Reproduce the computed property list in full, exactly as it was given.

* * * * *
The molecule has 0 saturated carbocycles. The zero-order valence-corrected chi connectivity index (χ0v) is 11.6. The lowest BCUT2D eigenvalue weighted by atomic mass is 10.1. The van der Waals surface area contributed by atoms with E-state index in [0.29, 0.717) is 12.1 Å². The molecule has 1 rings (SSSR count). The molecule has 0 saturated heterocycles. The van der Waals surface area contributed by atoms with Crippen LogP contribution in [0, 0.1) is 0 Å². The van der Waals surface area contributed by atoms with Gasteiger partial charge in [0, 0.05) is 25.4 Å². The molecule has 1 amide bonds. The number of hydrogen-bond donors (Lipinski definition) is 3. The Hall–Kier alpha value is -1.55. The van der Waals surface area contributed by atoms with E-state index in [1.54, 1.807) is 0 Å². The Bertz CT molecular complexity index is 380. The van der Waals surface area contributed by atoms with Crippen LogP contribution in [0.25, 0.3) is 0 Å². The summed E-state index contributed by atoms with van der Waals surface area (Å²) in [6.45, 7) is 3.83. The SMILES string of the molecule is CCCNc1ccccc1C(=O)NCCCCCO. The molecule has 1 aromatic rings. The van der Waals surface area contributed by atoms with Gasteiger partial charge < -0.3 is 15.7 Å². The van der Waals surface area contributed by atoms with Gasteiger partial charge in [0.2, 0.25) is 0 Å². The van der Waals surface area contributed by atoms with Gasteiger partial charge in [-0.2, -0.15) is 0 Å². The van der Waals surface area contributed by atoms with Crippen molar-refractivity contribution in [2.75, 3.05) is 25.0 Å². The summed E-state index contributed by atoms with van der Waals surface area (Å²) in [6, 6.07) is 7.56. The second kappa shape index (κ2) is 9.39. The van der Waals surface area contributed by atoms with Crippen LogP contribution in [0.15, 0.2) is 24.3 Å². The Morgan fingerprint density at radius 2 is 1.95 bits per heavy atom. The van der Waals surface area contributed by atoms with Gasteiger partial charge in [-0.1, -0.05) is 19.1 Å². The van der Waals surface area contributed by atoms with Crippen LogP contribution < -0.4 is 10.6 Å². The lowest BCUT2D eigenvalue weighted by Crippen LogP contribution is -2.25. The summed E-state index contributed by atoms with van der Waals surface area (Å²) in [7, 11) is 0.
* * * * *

The molecule has 0 saturated carbocycles. The zero-order valence-corrected chi connectivity index (χ0v) is 11.6. The lowest BCUT2D eigenvalue weighted by atomic mass is 10.1. The van der Waals surface area contributed by atoms with E-state index in [0.29, 0.717) is 12.1 Å². The molecule has 1 rings (SSSR count). The molecule has 0 saturated heterocycles. The van der Waals surface area contributed by atoms with Crippen LogP contribution in [0, 0.1) is 0 Å². The van der Waals surface area contributed by atoms with Gasteiger partial charge in [0, 0.05) is 25.4 Å². The molecule has 1 amide bonds. The number of hydrogen-bond donors (Lipinski definition) is 3. The Hall–Kier alpha value is -1.55. The van der Waals surface area contributed by atoms with E-state index in [1.54, 1.807) is 0 Å². The Bertz CT molecular complexity index is 380. The van der Waals surface area contributed by atoms with Crippen LogP contribution in [0.25, 0.3) is 0 Å². The summed E-state index contributed by atoms with van der Waals surface area (Å²) in [6.45, 7) is 3.83. The SMILES string of the molecule is CCCNc1ccccc1C(=O)NCCCCCO. The molecule has 1 aromatic rings. The van der Waals surface area contributed by atoms with Gasteiger partial charge < -0.3 is 15.7 Å². The van der Waals surface area contributed by atoms with Gasteiger partial charge in [0.2, 0.25) is 0 Å². The van der Waals surface area contributed by atoms with Gasteiger partial charge in [-0.2, -0.15) is 0 Å². The van der Waals surface area contributed by atoms with Crippen molar-refractivity contribution in [2.75, 3.05) is 25.0 Å². The summed E-state index contributed by atoms with van der Waals surface area (Å²) in [6, 6.07) is 7.56. The second kappa shape index (κ2) is 9.39. The van der Waals surface area contributed by atoms with Crippen LogP contribution in [0.15, 0.2) is 24.3 Å². The Morgan fingerprint density at radius 2 is 1.95 bits per heavy atom. The van der Waals surface area contributed by atoms with Gasteiger partial charge in [-0.1, -0.05) is 19.1 Å². The van der Waals surface area contributed by atoms with Crippen LogP contribution < -0.4 is 10.6 Å². The lowest BCUT2D eigenvalue weighted by Crippen LogP contribution is -2.25. The summed E-state index contributed by atoms with van der Waals surface area (Å²) in [7, 11) is 0.